Amillennialism is described by Floyd E. Hamilton as a view “that Christ’s millennial kingdom extends from His Resurrection from the tomb to the time of His Second Coming on the clouds at the end of this age”.1

Postmillennialism

The “millennium is an era (not a literal thousand years) during which Christ will reign over the earth, not from an literal and earthly throne, but through the gradual increase of the Gospel and its power to change lives. After this gradual Christianization of the world, Christ will return and immediately usher the church into their eternal state after judging the wicked,” (Four Views on the Millennium).

This view is called postmillennialism because it places the return of Christ after the millennium.

Premillennialism

The millennial kingdom is a literal 1,000 year reign of Christ here on the earth. Those who adhere to this view believe that Jesus will come back after the tribulation and set up a literal 1,000 year kingdom on earth in which we will reign with him here on earth.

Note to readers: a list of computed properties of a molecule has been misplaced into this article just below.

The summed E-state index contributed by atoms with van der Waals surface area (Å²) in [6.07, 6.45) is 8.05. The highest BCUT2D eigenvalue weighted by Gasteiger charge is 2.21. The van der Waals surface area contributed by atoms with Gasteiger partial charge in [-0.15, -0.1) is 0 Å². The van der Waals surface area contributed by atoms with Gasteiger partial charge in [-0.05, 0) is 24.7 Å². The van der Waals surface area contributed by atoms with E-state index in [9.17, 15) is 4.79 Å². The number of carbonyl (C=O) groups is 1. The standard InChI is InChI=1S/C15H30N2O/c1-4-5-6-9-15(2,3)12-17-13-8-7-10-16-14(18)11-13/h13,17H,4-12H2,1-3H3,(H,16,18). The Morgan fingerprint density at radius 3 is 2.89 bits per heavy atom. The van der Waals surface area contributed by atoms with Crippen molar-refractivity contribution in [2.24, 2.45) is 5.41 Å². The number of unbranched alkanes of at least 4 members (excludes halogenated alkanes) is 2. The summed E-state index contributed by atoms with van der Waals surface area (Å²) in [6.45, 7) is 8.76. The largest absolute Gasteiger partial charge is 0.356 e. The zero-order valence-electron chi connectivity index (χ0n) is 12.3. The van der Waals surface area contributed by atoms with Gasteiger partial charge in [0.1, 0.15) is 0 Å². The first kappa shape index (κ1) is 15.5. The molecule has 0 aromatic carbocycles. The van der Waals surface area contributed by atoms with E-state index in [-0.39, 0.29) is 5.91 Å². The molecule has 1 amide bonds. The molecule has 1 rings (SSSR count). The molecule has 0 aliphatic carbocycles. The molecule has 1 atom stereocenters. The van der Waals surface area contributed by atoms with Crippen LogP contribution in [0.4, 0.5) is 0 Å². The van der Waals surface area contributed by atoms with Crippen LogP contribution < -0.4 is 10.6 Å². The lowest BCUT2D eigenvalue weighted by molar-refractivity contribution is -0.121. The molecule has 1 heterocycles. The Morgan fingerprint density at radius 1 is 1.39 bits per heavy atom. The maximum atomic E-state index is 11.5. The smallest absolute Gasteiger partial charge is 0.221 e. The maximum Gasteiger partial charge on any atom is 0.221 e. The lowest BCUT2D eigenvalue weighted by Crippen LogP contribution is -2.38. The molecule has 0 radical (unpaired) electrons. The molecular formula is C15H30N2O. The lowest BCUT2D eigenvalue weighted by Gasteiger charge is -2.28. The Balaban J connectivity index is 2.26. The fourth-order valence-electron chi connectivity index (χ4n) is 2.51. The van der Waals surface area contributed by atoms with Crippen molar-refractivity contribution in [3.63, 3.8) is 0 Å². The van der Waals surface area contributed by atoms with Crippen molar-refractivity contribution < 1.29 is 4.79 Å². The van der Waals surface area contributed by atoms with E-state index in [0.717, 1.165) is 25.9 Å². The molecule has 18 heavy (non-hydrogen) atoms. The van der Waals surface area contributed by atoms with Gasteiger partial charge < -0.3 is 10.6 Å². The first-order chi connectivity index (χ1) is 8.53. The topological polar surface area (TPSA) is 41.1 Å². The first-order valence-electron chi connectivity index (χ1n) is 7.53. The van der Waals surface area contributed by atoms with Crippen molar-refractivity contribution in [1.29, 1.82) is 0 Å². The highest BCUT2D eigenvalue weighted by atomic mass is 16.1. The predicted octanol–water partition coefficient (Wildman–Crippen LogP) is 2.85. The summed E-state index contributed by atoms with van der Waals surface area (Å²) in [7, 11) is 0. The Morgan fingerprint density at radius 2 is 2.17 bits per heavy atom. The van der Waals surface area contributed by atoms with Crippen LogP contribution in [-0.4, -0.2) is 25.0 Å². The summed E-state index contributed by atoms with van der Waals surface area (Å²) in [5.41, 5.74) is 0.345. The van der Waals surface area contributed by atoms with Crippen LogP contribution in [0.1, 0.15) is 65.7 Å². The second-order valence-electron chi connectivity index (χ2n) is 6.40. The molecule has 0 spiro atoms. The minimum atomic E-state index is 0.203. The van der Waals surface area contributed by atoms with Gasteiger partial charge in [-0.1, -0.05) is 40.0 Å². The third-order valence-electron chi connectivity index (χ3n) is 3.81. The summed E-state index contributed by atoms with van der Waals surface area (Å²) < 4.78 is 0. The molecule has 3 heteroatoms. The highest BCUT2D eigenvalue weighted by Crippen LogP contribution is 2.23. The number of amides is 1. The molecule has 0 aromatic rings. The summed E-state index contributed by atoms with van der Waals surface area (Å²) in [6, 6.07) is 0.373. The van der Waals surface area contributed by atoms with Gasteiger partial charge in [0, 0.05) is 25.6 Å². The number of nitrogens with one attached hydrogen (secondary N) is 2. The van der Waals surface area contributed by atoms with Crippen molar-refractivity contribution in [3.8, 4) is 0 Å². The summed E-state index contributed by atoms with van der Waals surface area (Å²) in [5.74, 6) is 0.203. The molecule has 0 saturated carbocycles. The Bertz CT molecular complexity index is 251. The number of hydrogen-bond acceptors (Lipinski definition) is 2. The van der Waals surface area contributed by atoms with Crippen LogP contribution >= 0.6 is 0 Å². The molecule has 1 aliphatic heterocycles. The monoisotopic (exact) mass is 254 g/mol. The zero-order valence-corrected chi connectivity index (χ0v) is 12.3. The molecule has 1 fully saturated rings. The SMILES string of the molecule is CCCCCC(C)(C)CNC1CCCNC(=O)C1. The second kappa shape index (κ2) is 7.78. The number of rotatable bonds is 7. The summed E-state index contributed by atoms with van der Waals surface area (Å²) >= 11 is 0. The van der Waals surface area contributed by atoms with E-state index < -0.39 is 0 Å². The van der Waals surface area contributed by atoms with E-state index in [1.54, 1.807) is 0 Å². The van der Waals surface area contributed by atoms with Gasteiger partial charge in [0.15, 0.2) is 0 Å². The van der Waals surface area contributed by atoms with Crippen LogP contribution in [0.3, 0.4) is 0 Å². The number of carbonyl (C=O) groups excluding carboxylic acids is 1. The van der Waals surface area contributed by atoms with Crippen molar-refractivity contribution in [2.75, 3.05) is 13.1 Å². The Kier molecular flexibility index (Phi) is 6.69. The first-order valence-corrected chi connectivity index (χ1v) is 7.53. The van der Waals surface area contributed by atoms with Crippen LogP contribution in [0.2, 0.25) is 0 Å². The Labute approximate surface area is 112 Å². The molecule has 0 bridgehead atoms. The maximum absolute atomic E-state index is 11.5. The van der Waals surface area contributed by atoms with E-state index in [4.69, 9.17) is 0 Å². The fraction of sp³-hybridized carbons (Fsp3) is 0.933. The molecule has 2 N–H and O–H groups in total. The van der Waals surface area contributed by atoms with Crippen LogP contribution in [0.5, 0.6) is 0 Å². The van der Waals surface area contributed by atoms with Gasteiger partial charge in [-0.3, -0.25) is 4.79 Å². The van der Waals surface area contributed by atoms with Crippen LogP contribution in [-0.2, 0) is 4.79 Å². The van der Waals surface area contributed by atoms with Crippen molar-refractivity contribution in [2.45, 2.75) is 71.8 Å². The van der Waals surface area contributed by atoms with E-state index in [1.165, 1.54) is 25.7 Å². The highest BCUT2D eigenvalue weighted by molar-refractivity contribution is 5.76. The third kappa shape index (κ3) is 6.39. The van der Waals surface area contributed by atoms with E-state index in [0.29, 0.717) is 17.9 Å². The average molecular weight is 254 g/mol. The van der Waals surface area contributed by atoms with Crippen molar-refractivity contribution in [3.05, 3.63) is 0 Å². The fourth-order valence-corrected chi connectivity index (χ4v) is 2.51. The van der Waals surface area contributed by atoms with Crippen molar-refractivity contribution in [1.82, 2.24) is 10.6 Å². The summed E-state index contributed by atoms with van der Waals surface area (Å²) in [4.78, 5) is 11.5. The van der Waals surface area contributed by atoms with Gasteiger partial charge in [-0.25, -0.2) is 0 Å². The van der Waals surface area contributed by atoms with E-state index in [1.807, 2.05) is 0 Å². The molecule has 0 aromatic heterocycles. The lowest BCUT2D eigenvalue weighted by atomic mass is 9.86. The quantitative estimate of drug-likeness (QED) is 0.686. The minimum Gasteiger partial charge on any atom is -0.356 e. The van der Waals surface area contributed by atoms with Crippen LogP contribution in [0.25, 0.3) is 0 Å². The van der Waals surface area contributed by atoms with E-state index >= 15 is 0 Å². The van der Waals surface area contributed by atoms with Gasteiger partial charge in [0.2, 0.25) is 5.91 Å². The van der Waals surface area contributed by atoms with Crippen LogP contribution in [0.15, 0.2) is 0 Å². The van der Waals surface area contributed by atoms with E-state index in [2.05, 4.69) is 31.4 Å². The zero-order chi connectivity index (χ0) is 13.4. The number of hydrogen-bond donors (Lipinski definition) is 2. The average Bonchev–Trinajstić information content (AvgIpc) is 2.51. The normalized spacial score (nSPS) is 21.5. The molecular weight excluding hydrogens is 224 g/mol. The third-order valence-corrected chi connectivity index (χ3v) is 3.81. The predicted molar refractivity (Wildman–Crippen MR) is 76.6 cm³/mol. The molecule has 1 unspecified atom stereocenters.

This view is called premillennialism because it places the return of Christ before the millennium. Note that it’s also within the premillennial view where we see the various rapture views. Although they differ in timing in respect to the tribulation, they are all within the premillennial framework.

Within the premill view there are varying views on the rapture:

  • Pretrib: The pre-trib rapture occurs before the start of the tribulation. The pre-trib view is the only one of the 4 that states we will not go through the tribulation.
  • Mid-Trib: The mid-trib rapture occurs at the half-way (3.5 year) mark of the tribulation. In this view, Christians experience only the first half of the tribulation and are taken out before the 2nd half starts.